Exxon to invest $20 billion on U.S. Gulf Coast refining projects
March 6, 2017
Exxon Mobil Corp (XOM.N), the world's largest publicly traded oil producer, said on Monday it would invest $20 billion through 2022 to expand its chemical and oil refining plants on the U.S. Gulf Coast.
The investments at 11 sites should create 35,000 temporary construction jobs and 12,000 permanent jobs, Chief Executive Darren Woods said in a speech at CERAWeek, the world's largest gathering of energy executives.
Some of the expansions began in 2013, but the scope of the project is now growing and the timeline extended, Exxon said.
Woods ran Exxon's refining division before becoming CEO two months ago, and the new spending benefits a sector with which he has significant experience and comfort. Investments in the high-margin projects should help ease concerns from Wall Street that Exxon's growth potential - especially in oil and gas exploration and production - is sliding.
"Exxon Mobil is building a manufacturing powerhouse along the U.S. Gulf Coast," Woods said. "These businesses are leveraging the shale revolution to manufacture cleaner fuels and more energy-efficient plastics."
The investments across Texas and Louisiana will take advantage of cheap shale gas to make plastics and other chemicals for export. The strategy builds on prior steps Exxon and peers, including Dow Chemical Co (DOW.N), have taken in the wake of the American shale expansion, which sharply cut production costs.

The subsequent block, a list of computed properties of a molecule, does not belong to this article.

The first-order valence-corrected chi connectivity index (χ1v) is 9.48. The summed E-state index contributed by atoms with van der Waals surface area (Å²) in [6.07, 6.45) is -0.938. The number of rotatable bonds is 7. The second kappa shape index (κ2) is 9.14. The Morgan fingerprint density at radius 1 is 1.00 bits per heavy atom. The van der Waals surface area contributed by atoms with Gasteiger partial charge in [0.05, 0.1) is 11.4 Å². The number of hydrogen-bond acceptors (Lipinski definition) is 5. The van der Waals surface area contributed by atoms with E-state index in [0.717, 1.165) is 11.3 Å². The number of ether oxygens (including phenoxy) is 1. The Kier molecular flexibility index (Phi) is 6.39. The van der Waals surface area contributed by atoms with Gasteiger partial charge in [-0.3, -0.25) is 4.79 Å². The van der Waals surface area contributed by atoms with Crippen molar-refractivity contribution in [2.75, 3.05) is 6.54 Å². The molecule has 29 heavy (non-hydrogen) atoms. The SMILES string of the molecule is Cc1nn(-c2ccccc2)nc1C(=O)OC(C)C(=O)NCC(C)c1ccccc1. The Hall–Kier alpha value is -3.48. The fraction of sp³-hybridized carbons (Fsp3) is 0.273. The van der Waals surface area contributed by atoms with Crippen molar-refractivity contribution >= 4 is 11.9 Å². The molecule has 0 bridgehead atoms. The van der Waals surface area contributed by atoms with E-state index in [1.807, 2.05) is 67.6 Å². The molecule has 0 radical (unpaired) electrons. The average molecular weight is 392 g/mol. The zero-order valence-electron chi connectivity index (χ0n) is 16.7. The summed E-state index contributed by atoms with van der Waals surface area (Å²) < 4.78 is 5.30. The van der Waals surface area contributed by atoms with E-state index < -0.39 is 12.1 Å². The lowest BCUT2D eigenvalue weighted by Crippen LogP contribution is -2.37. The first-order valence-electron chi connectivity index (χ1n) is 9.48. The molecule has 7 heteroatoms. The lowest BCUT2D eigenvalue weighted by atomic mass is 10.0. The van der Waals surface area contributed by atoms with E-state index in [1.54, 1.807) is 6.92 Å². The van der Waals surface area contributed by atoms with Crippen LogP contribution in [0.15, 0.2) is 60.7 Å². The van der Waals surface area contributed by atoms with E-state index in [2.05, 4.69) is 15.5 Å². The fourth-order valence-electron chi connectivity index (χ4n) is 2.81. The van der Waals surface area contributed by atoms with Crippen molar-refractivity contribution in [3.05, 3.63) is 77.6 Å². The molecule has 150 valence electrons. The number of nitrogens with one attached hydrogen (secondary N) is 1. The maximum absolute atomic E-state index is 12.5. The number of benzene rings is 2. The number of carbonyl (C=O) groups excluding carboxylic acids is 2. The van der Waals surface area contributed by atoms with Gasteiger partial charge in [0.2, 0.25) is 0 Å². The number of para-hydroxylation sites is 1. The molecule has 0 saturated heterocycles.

"The supply is here. The demand is there. We want to keep connecting those dots," Woods said.
Exxon last month pledged to boost this year's spending by 16 percent to expand operations, especially in shale production, after the company posted a better-than-expected quarterly profit, helped by rising oil prices and lower costs.
U.S. President Donald Trump, who tapped former Exxon CEO Rex Tillerson for secretary of state, praised the company's spending plans as an example of "a true American success story." Most of the permanent jobs are expected to pay more than $100,000 per year...
Read entire article at Reuters.
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